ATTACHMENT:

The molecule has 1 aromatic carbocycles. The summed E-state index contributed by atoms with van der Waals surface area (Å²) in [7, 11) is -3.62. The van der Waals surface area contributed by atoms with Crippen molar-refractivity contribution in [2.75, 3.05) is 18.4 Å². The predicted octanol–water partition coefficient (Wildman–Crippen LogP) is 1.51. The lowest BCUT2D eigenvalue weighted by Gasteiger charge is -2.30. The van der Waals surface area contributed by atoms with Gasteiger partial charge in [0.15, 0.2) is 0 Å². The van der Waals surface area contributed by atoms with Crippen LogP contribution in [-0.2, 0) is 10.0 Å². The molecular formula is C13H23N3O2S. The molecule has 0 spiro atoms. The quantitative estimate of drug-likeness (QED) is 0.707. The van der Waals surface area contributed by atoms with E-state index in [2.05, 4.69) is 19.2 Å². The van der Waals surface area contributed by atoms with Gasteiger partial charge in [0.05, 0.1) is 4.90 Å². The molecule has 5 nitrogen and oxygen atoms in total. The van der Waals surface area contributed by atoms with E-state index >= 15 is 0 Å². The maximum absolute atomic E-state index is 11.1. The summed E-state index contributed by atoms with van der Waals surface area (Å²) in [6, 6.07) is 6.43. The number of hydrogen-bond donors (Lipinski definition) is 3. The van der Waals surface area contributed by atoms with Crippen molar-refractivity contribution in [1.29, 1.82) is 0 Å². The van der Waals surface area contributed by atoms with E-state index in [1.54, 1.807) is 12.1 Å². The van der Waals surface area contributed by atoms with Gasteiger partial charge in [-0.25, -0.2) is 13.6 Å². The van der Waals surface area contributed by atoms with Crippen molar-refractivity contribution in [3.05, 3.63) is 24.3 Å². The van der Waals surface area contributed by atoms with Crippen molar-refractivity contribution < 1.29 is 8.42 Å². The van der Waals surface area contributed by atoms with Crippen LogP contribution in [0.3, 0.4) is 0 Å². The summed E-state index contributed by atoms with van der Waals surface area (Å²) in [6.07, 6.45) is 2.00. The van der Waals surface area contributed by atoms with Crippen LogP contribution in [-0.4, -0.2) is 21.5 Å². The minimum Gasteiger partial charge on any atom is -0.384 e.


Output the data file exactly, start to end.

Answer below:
The molecule has 1 aromatic carbocycles. The summed E-state index contributed by atoms with van der Waals surface area (Å²) in [7, 11) is -3.62. The van der Waals surface area contributed by atoms with Crippen molar-refractivity contribution in [2.75, 3.05) is 18.4 Å². The predicted octanol–water partition coefficient (Wildman–Crippen LogP) is 1.51. The lowest BCUT2D eigenvalue weighted by Gasteiger charge is -2.30. The van der Waals surface area contributed by atoms with Gasteiger partial charge in [0.15, 0.2) is 0 Å². The van der Waals surface area contributed by atoms with Crippen LogP contribution in [-0.2, 0) is 10.0 Å². The molecular formula is C13H23N3O2S. The molecule has 0 spiro atoms. The quantitative estimate of drug-likeness (QED) is 0.707. The van der Waals surface area contributed by atoms with E-state index in [2.05, 4.69) is 19.2 Å². The van der Waals surface area contributed by atoms with Gasteiger partial charge in [0.05, 0.1) is 4.90 Å². The molecule has 5 nitrogen and oxygen atoms in total. The van der Waals surface area contributed by atoms with E-state index >= 15 is 0 Å². The maximum absolute atomic E-state index is 11.1. The summed E-state index contributed by atoms with van der Waals surface area (Å²) in [6, 6.07) is 6.43. The number of hydrogen-bond donors (Lipinski definition) is 3. The van der Waals surface area contributed by atoms with Crippen molar-refractivity contribution in [1.29, 1.82) is 0 Å². The van der Waals surface area contributed by atoms with E-state index in [1.54, 1.807) is 12.1 Å². The van der Waals surface area contributed by atoms with Gasteiger partial charge in [-0.25, -0.2) is 13.6 Å². The van der Waals surface area contributed by atoms with Crippen molar-refractivity contribution in [3.05, 3.63) is 24.3 Å². The van der Waals surface area contributed by atoms with Crippen molar-refractivity contribution < 1.29 is 8.42 Å². The van der Waals surface area contributed by atoms with Crippen LogP contribution in [0.3, 0.4) is 0 Å². The summed E-state index contributed by atoms with van der Waals surface area (Å²) in [6.07, 6.45) is 2.00. The van der Waals surface area contributed by atoms with Crippen LogP contribution in [-0.4, -0.2) is 21.5 Å². The minimum Gasteiger partial charge on any atom is -0.384 e.